Rāmāyana | Ayodhyā Kaṇḍa | Chapter 41

41. Ayodhyā and its People Mourn for Rāma's Departure

[The chapter is about how the wives of the king and the citizens of Ayodhyā expressed the great sorrow they felt about going away of Rāma. The poet even tells that even nature was mourning about it.]

After the tiger among men had departed with folded hands in reverence, great cries of distress arose from the private apartment of the king. 41.1

"Rāma was the refuge and protector of those who do not have any one, those who were weak and those who do penance and where does such a lord go?" 41.2

"He does not get angry even when we shout at him and he never does any act which makes others angry. Also he pacified those who get angry. Where does such a great soul go?" 41.3

"He who has great lustre treated all of us like his mother Kauśalya and where does such a great soul go?" 41.4

"Due to being tormented by Kaikeyi, King Daśaratha ordered him, who was the protector of the world to go to forest. Where does he go?" 41.5

"Alas, the senseless king has sent to the forest, he who is the darling of all beings and who is the votary of truth." 41.6

Like this all the queens cried loudly like a cow separated from its calf, due to their great sorrow. 41.7

The king who was suffering due to the sorrow of parting with his son, hearing these dreadful wailing from his private apartments, became much more sad. 41.8

The householders did not make offerings to the fire nor cooked food and also the people did not attempt to do their daily chores. Even the Sun appeared to be dim. 41.9

Elephants dropped down the handful of food that they took, cows did not suckle their calves and even mothers after seeing the first born were not happy. 41.10

Trisanku, Mars, mercury and Jupiter were fiercely approaching the moon with a pitiable aspect. 41.11

The stars had lost their strength and planets had lost their lustre and star Viśākhā [the star of Kosala country] was shining with smoke in the sky. 41.12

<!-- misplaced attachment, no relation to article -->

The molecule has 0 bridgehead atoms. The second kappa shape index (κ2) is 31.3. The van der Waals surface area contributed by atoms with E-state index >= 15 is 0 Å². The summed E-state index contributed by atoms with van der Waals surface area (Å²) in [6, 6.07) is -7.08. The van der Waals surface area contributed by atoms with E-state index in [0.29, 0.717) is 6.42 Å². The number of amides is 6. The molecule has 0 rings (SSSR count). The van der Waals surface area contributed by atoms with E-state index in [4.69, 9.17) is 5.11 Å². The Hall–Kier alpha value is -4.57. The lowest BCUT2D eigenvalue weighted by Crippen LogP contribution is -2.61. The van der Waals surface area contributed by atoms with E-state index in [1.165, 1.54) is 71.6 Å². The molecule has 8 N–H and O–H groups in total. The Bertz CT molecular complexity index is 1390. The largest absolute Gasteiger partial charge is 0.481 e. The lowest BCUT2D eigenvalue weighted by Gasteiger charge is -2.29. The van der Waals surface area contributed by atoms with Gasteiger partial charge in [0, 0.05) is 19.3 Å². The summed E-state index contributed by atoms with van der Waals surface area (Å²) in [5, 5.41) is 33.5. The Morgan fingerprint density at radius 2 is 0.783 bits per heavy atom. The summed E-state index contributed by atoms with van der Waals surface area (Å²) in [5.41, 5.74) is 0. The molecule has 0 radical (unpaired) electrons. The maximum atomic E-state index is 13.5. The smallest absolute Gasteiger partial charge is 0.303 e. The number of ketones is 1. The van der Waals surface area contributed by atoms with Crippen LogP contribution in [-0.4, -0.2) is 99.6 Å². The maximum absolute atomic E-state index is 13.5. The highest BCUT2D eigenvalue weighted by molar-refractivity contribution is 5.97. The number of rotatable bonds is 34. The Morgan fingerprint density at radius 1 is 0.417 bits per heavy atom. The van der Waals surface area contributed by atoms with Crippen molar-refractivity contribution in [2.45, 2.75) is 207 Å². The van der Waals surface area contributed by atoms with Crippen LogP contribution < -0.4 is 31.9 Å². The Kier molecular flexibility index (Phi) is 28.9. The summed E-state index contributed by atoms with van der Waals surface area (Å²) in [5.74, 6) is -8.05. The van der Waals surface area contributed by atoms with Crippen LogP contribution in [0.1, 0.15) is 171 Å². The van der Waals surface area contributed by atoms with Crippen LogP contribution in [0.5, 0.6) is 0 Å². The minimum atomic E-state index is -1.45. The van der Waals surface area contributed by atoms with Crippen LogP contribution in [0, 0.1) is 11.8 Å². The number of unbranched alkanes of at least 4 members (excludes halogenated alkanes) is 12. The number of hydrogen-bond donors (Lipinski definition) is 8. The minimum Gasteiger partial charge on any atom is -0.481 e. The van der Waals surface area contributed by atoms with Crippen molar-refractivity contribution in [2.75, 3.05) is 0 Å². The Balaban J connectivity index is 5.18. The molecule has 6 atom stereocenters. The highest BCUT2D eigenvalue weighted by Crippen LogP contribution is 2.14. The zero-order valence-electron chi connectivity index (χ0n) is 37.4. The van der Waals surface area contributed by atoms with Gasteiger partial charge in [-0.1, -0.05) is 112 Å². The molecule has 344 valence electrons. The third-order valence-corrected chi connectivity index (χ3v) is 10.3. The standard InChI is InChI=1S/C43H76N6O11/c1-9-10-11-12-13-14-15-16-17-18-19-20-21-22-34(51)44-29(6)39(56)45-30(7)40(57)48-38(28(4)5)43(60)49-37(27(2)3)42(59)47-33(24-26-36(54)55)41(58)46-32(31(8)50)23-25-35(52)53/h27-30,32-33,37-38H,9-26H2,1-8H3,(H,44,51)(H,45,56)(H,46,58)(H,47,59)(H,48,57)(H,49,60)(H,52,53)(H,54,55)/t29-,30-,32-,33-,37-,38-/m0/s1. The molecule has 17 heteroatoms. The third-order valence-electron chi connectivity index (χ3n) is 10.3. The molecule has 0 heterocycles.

The great ocean was aroused by a wind similar to the deadly wind at deluge, after Rāma departed to the forest and the city was greatly shaken. 41.13

All the directions on earth were agitated and covered with darkness, and planets as well as stars were also not shining. 41.14

Suddenly all people of the city were feeling depressed and nobody was interested in food or recreation. 41.15

All the people of Ayodhyā were caught in the nets of very great sorrow and were often breathing heavily and were sad about the fate of Daśaratha. 41.16

The faces of people who were walking in the royal avenue had tear stained faces and nobody could be seen there who were sorrowing. 41.17

At that time, the breeze was not blowing and the moon was not pleasant look at and Sun was not hot and the entire world was agitated. 41.18

The sons were not bothered about their mothers and husbands were not interested in their wives and similar was the case among brothers. All of them left of everything and were thinking only about Rāma. 41.19

All the friends of Rāma had a mind which refused to think and they were depressed by their burden of sorrow and they were not even bothered to sleep. 41.20

That Ayodhyā without the great Rāma, looked like the earth with its mountains but without Indra, caught by fear and sorrow and agitated horribly and occupied by army, elephants and horses who were producing great sound. 41.21

This is the end of Forty First Sarga of Ayodhyā Kanda which occurs in Holy Rāmāyaṇa composed by Vālmīki as the First Epic.